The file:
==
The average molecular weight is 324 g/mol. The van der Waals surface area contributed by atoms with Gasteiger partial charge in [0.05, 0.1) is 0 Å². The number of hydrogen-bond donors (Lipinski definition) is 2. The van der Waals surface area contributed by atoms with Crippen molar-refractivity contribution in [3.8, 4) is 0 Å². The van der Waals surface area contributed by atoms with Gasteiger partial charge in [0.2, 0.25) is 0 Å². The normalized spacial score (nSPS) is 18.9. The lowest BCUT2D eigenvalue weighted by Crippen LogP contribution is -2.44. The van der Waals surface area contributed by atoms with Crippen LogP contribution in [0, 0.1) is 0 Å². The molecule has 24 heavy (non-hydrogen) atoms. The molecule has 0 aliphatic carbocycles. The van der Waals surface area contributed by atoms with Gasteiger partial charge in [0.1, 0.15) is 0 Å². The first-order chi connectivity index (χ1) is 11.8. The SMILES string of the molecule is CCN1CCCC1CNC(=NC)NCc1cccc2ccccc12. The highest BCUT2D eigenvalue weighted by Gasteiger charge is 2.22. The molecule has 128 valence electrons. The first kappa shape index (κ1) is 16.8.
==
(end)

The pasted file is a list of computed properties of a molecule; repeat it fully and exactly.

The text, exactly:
The average molecular weight is 324 g/mol. The van der Waals surface area contributed by atoms with Gasteiger partial charge in [0.05, 0.1) is 0 Å². The number of hydrogen-bond donors (Lipinski definition) is 2. The van der Waals surface area contributed by atoms with Crippen molar-refractivity contribution in [3.8, 4) is 0 Å². The van der Waals surface area contributed by atoms with Gasteiger partial charge in [0.2, 0.25) is 0 Å². The normalized spacial score (nSPS) is 18.9. The lowest BCUT2D eigenvalue weighted by Crippen LogP contribution is -2.44. The van der Waals surface area contributed by atoms with Crippen LogP contribution in [0, 0.1) is 0 Å². The molecule has 24 heavy (non-hydrogen) atoms. The molecule has 0 aliphatic carbocycles. The van der Waals surface area contributed by atoms with Gasteiger partial charge in [0.1, 0.15) is 0 Å². The first-order chi connectivity index (χ1) is 11.8. The SMILES string of the molecule is CCN1CCCC1CNC(=NC)NCc1cccc2ccccc12. The highest BCUT2D eigenvalue weighted by Gasteiger charge is 2.22. The molecule has 128 valence electrons. The first kappa shape index (κ1) is 16.8.